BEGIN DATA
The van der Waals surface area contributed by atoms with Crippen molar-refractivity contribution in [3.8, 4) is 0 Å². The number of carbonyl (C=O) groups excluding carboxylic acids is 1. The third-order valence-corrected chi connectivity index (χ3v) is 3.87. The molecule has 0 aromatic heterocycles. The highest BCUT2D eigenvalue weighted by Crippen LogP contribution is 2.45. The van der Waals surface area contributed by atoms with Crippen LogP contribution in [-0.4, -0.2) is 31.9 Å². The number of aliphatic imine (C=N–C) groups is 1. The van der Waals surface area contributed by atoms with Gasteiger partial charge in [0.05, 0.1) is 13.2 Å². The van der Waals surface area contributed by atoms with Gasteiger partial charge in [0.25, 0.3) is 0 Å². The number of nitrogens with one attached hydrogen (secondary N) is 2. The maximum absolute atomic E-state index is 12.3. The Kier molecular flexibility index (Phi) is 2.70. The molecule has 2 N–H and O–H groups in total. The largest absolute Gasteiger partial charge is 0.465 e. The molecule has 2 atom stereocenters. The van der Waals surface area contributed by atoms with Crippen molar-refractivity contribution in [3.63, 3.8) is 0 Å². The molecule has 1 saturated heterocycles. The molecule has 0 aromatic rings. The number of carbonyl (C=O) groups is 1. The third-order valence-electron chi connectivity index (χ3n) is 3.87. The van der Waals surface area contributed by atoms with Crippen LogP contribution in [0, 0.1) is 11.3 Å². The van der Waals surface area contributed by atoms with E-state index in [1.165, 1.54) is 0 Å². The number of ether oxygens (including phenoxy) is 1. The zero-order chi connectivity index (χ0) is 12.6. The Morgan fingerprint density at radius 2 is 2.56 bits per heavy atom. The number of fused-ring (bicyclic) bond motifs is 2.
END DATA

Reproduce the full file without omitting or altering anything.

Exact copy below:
The van der Waals surface area contributed by atoms with Crippen molar-refractivity contribution in [3.8, 4) is 0 Å². The number of carbonyl (C=O) groups excluding carboxylic acids is 1. The third-order valence-corrected chi connectivity index (χ3v) is 3.87. The molecule has 0 aromatic heterocycles. The highest BCUT2D eigenvalue weighted by Crippen LogP contribution is 2.45. The van der Waals surface area contributed by atoms with Crippen LogP contribution in [-0.4, -0.2) is 31.9 Å². The number of aliphatic imine (C=N–C) groups is 1. The van der Waals surface area contributed by atoms with Gasteiger partial charge in [0.05, 0.1) is 13.2 Å². The van der Waals surface area contributed by atoms with Gasteiger partial charge in [0.25, 0.3) is 0 Å². The number of nitrogens with one attached hydrogen (secondary N) is 2. The maximum absolute atomic E-state index is 12.3. The Kier molecular flexibility index (Phi) is 2.70. The molecule has 2 N–H and O–H groups in total. The largest absolute Gasteiger partial charge is 0.465 e. The molecule has 2 atom stereocenters. The van der Waals surface area contributed by atoms with Crippen molar-refractivity contribution in [3.63, 3.8) is 0 Å². The molecule has 1 saturated heterocycles. The molecule has 0 aromatic rings. The number of carbonyl (C=O) groups is 1. The third-order valence-electron chi connectivity index (χ3n) is 3.87. The van der Waals surface area contributed by atoms with Crippen LogP contribution in [0, 0.1) is 11.3 Å². The van der Waals surface area contributed by atoms with E-state index in [1.165, 1.54) is 0 Å². The number of ether oxygens (including phenoxy) is 1. The zero-order chi connectivity index (χ0) is 12.6. The Morgan fingerprint density at radius 2 is 2.56 bits per heavy atom. The number of fused-ring (bicyclic) bond motifs is 2.